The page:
Wednesday, August 19, 2015

The most important rule in mystery writing....


In my humble opinion, the most important rule to follow in mystery/suspense writing is to give the reader a sporting chance! I've written plenty of novels, and the most successful ones have been those where the reader had a few plausible guesses about "who done it!" Personally, I rarely guess the ending of a mystery/suspense novel and if I do, I’m kind of disappointed. I want that author to stump me with a clue I didn’t notice or a twist I couldn’t see the significance of at the time. It’s a game I don’t want to win, but I do want the author to play by the rules and that means, sprinkling in those clues along the way. Bury them in backstory, dribble them in dialogue, subvert them in setting, but readers need to have the chance to solve the mystery themselves. The key is to sprinkle, not dump! The great Agatha Christie said she was “always wary of putting too many false clues into the plot, because with so many things to unravel the book would be not only difficult to solve but also difficult to read.” And there must be herrings, red ones! Just as the fish could be dragged across the trail to confuse the hounds, a red herring is a false clue dropped into the story to confuse the reader and perhaps the protagonist as well.


Do you usually solve the mystery before the end of the book? Does that leave you satisfied or disappointed?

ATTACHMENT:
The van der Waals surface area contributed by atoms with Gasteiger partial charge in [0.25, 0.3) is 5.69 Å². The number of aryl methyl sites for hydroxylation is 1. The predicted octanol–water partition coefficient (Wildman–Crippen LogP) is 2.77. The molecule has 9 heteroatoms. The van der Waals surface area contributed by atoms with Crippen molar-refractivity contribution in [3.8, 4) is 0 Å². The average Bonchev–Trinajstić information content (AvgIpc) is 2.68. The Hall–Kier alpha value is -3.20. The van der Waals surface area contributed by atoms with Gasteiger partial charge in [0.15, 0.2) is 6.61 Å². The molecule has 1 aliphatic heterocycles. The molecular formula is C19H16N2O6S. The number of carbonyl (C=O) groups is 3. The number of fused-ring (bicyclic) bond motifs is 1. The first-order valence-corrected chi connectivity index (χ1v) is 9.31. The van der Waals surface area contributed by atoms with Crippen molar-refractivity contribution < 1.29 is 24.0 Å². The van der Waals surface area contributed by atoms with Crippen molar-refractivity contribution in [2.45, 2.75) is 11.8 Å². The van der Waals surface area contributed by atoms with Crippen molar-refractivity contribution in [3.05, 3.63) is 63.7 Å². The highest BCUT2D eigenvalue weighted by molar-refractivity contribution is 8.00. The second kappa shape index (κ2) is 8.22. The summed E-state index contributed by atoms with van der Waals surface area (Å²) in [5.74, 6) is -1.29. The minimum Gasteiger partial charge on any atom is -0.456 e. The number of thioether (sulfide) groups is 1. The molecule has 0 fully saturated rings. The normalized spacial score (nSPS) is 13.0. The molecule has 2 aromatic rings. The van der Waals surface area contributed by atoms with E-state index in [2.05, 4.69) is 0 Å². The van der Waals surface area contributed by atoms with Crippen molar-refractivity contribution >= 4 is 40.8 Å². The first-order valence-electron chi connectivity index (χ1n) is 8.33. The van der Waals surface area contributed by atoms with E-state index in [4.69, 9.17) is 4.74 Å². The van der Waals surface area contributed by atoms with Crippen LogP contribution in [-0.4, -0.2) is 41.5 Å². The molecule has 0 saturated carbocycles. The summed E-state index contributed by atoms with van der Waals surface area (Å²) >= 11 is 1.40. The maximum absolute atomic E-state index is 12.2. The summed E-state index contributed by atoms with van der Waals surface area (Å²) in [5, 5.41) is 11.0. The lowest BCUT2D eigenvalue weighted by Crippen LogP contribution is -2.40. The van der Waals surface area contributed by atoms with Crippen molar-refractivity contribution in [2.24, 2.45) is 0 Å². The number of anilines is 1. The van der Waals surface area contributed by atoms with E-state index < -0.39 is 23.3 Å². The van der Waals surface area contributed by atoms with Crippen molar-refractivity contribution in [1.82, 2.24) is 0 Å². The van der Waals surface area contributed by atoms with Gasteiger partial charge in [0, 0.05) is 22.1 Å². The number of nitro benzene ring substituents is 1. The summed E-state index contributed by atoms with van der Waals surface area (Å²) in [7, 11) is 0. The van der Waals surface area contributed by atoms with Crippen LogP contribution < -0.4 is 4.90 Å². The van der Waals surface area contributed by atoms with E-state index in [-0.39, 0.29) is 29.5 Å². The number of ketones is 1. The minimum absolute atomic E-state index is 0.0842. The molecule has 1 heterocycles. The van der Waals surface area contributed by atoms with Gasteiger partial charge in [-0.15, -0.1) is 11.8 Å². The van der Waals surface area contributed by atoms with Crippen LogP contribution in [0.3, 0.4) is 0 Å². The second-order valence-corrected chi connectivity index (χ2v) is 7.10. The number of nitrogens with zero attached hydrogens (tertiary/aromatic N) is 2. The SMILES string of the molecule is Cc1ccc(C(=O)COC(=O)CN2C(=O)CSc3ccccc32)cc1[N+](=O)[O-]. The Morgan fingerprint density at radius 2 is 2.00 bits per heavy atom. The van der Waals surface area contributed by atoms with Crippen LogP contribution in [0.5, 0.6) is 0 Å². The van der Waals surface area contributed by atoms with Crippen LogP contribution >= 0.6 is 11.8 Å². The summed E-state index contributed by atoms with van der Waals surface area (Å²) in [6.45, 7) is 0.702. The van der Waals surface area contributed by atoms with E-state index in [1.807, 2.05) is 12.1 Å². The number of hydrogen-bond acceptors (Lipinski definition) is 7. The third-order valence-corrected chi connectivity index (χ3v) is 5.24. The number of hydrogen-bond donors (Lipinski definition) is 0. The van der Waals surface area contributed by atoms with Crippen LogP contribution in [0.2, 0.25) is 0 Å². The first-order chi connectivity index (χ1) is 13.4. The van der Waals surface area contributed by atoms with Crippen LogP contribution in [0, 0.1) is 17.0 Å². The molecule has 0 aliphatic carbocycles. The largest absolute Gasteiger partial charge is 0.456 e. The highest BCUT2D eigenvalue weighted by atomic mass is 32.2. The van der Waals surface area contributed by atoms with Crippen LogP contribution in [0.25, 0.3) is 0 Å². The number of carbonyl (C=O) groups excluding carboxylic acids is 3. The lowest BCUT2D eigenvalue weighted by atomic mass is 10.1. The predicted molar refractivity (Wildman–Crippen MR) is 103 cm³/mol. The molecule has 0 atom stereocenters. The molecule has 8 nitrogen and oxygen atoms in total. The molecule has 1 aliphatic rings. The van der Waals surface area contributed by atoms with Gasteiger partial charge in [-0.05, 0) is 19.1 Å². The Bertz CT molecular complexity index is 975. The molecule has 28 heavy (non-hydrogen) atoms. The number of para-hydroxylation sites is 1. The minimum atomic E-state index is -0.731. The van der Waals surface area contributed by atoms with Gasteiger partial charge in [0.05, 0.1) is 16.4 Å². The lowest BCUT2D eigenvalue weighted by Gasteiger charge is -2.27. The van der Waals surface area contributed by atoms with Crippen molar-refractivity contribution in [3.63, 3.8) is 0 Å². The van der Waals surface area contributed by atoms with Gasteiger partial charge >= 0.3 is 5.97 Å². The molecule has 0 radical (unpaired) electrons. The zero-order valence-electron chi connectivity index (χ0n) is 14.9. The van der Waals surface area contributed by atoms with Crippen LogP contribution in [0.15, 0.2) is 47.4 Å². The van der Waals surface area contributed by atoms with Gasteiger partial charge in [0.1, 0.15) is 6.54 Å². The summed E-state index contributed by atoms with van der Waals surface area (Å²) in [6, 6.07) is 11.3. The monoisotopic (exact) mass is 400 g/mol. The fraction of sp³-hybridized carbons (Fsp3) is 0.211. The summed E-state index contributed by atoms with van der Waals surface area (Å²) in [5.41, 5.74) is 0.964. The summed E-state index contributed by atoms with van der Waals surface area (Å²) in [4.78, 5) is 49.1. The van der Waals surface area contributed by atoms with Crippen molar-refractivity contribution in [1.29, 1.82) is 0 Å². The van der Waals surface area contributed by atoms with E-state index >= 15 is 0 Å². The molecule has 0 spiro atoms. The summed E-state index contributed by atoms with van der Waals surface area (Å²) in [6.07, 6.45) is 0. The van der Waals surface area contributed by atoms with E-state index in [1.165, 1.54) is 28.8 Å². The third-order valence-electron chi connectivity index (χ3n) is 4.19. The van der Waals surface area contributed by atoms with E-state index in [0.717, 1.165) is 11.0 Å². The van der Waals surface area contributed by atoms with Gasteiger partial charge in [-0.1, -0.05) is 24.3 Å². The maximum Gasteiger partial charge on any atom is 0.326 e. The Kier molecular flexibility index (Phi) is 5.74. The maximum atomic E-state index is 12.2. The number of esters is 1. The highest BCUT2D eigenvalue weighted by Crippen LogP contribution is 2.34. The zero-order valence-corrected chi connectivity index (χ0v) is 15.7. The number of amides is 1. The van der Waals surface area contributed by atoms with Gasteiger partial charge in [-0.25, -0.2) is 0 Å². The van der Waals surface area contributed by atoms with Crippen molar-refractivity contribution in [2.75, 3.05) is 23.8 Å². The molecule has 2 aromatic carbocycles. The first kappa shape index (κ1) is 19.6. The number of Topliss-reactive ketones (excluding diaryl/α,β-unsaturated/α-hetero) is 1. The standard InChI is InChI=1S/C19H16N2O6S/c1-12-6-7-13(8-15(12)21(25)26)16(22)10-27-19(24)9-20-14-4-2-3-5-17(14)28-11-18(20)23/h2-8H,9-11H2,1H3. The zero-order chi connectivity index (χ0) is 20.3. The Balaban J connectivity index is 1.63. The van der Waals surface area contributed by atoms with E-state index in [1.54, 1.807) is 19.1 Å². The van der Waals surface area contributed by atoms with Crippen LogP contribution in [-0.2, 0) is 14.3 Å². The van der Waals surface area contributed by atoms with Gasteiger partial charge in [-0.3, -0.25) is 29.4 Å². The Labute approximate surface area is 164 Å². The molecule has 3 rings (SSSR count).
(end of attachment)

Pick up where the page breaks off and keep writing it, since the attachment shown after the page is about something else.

6 comments:

  1. This comment has been removed by the author.

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  2. Darned autocorrect--let me try again.
    Dana, having been there, I pity the poor writer who has to sprinkle in a few clues, drag a red herring or two across the path, and at the end not only reveal who the bad guy is, but also tie everything up neatly. Yet, that's what readers want and writers want to give them. When I'm reading, I try to solve the mystery. Of course, when I'm writing I often don't know who the villain will be until I get near the end of the book. Donald Westlake calls this "push writing," and says, "If I don't know how it's going to end, the reader can't, either." Thanks for sharing.

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  3. I like that Westlake quote. There's nothing worse than having a reader say, "I knew who the bad guy was from page one!" :)

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  4. I love Agatha Christie, but can count on one hand the number of times I've solved the mystery before the big reveal... and still have five fingers left!

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  5. I'm disappointed if I figure it out too soon. But, I am also really happy when I find out I'm wrong in the last chapter! That's a good book :)

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